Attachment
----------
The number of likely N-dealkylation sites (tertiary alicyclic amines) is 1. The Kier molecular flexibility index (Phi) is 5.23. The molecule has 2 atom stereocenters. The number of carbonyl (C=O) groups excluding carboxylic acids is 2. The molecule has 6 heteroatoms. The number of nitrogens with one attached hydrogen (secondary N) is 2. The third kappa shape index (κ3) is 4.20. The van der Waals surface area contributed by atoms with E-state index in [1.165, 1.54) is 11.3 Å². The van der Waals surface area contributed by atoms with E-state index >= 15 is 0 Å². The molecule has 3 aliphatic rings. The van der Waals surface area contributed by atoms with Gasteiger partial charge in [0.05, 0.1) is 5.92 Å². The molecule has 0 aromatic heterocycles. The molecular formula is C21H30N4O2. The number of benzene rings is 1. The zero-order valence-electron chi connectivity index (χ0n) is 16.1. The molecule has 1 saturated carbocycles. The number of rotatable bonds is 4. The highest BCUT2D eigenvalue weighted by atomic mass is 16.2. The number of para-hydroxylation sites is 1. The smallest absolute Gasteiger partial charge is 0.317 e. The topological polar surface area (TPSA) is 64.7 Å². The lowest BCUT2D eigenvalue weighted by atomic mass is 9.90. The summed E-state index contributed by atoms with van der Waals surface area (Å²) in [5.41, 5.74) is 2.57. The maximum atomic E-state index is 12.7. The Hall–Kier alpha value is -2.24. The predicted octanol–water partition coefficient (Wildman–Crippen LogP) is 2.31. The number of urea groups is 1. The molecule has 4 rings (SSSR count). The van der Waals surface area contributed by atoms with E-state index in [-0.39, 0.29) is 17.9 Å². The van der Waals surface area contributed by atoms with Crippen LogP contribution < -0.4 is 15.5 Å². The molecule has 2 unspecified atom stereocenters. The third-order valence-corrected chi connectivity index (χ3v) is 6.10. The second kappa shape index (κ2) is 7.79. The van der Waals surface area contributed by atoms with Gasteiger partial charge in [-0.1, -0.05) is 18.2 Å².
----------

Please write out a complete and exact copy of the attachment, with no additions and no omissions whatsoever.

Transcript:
The number of likely N-dealkylation sites (tertiary alicyclic amines) is 1. The Kier molecular flexibility index (Phi) is 5.23. The molecule has 2 atom stereocenters. The number of carbonyl (C=O) groups excluding carboxylic acids is 2. The molecule has 6 heteroatoms. The number of nitrogens with one attached hydrogen (secondary N) is 2. The third kappa shape index (κ3) is 4.20. The van der Waals surface area contributed by atoms with E-state index in [1.165, 1.54) is 11.3 Å². The van der Waals surface area contributed by atoms with E-state index >= 15 is 0 Å². The molecule has 3 aliphatic rings. The van der Waals surface area contributed by atoms with Gasteiger partial charge in [0.05, 0.1) is 5.92 Å². The molecule has 0 aromatic heterocycles. The molecular formula is C21H30N4O2. The number of benzene rings is 1. The zero-order valence-electron chi connectivity index (χ0n) is 16.1. The molecule has 1 saturated carbocycles. The number of rotatable bonds is 4. The highest BCUT2D eigenvalue weighted by atomic mass is 16.2. The number of para-hydroxylation sites is 1. The smallest absolute Gasteiger partial charge is 0.317 e. The topological polar surface area (TPSA) is 64.7 Å². The lowest BCUT2D eigenvalue weighted by atomic mass is 9.90. The summed E-state index contributed by atoms with van der Waals surface area (Å²) in [5.41, 5.74) is 2.57. The maximum atomic E-state index is 12.7. The Hall–Kier alpha value is -2.24. The predicted octanol–water partition coefficient (Wildman–Crippen LogP) is 2.31. The number of urea groups is 1. The molecule has 4 rings (SSSR count). The van der Waals surface area contributed by atoms with E-state index in [-0.39, 0.29) is 17.9 Å². The van der Waals surface area contributed by atoms with Crippen LogP contribution < -0.4 is 15.5 Å². The molecule has 2 unspecified atom stereocenters. The third-order valence-corrected chi connectivity index (χ3v) is 6.10. The second kappa shape index (κ2) is 7.79. The van der Waals surface area contributed by atoms with Gasteiger partial charge in [-0.1, -0.05) is 18.2 Å².